It was raining this morning. I was thankful for that. Running up my last hill on the final stretch, I stopped. There it was. The sign I have been waiting for. "Everything Must Go." I have run past this store hundreds of times, but today was different.
The world these days is in need of a good story like Howard's. You might not be able to change the world, but you can definitely leave an impact in your own small surrounding. Kudos to the power of community that is bringing us the good stories that we are constantly striving for.
How we experience purchases of coffee and baked goods may sound fairly trivial, and elitist. But, based on my current immersion in the south of France, I have come to think these simple interactions offer valuable lessons for how to live in neighborhoods and cities.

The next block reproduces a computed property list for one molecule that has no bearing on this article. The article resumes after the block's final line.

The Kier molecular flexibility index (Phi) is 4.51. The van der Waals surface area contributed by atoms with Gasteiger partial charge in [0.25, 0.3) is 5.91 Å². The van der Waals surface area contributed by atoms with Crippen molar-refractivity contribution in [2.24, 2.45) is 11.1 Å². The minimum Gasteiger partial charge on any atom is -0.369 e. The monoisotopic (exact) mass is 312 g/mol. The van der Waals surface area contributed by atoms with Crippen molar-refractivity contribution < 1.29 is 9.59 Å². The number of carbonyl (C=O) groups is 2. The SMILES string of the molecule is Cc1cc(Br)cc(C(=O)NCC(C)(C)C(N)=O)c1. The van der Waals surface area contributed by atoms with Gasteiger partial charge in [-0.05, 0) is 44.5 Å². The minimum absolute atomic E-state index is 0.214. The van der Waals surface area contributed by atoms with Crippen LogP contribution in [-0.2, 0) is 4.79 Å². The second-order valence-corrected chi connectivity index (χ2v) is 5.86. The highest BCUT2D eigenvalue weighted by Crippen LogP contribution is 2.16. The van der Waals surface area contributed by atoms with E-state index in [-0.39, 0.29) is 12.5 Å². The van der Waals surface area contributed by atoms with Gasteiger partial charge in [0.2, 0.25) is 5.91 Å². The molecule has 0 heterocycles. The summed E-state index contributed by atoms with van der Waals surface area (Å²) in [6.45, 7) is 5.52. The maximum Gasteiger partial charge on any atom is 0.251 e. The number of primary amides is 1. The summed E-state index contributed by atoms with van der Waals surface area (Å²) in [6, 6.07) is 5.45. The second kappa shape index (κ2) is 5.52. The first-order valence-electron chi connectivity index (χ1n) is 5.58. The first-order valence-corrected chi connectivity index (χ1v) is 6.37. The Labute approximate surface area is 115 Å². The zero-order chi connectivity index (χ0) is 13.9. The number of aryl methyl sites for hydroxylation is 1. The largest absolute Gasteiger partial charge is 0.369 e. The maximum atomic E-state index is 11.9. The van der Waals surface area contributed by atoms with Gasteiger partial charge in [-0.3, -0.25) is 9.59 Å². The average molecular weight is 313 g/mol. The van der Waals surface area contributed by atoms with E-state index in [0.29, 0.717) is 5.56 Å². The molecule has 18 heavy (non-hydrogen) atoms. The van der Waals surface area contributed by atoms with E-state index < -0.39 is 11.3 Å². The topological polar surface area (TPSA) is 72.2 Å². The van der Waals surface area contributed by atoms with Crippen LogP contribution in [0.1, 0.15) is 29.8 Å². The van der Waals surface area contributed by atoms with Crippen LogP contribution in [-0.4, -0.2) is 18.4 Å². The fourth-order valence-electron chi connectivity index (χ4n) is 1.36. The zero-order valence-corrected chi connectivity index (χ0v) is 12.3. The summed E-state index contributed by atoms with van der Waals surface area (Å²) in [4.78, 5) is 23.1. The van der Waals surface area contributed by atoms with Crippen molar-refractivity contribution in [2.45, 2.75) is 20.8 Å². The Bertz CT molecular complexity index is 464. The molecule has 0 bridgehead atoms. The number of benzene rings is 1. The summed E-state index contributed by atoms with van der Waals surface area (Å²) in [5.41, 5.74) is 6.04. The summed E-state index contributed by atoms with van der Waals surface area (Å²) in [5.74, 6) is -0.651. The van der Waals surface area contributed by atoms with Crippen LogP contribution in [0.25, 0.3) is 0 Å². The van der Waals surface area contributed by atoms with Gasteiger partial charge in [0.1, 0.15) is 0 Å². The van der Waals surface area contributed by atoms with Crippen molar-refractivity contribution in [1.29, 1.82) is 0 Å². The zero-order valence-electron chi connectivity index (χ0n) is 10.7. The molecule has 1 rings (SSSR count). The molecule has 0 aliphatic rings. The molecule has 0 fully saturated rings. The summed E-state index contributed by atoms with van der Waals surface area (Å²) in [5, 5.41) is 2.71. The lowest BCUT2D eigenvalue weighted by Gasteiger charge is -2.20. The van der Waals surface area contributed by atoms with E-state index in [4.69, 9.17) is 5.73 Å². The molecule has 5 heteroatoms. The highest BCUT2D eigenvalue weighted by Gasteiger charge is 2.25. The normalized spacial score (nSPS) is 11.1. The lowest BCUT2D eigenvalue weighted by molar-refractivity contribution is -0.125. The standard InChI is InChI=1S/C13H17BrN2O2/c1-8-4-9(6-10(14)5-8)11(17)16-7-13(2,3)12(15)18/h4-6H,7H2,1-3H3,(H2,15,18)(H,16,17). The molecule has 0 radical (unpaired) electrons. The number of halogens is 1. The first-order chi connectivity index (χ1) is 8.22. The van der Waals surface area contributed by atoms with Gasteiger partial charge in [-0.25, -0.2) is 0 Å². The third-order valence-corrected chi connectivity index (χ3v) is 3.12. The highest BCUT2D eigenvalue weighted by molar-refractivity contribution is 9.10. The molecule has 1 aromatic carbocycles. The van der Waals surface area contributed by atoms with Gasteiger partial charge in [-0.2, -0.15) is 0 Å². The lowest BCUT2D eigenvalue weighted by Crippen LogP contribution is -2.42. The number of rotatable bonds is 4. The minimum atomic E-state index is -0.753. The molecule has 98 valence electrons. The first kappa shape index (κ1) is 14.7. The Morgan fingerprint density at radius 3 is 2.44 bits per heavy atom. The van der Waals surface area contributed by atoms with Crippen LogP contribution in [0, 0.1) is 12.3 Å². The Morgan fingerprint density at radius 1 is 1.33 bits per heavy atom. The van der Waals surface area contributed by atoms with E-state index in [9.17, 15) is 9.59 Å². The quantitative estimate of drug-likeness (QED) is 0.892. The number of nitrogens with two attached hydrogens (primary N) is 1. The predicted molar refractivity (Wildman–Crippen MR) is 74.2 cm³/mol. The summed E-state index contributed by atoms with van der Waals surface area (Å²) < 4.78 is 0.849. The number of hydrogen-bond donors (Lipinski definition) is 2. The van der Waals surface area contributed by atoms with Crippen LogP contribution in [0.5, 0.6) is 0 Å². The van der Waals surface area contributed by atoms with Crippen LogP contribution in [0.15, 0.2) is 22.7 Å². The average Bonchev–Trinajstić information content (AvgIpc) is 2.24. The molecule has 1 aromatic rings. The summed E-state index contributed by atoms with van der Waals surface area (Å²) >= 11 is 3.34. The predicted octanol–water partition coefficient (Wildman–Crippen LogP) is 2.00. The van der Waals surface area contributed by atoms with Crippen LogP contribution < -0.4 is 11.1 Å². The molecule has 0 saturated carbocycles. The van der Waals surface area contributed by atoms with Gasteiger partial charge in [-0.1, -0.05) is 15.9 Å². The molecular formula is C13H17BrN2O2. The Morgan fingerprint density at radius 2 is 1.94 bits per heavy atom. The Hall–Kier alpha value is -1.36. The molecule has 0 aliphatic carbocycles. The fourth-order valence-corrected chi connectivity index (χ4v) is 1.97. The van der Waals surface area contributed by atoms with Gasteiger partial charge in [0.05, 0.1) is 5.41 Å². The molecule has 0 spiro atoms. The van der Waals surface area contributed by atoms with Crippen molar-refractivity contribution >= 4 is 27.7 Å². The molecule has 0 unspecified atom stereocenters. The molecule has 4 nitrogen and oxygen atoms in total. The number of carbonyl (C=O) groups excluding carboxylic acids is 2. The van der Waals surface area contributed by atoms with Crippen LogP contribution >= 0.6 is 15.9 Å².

When we use a broad brush to tag some neighborhoods "bad," we're not doing justice to the people who actually live in them. What's more, we let ourselves off the hook, dismissing "bad" areas as places to avoid, not to engage. We rob ourselves of the chance to learn what's really happening in any given place.
For many Americans, a mortgage is indeed the most attractive way to borrow because interest rates are not only low, but also the interest is often tax-deductible.
Outside of places like Portland and maybe New York City, not having a car -- especially when you are a suburban mother of three -- is a sign and symbol of having Blown It Big Time. But we are without a car. It was an easy decision at the time: We couldn't pay the rent.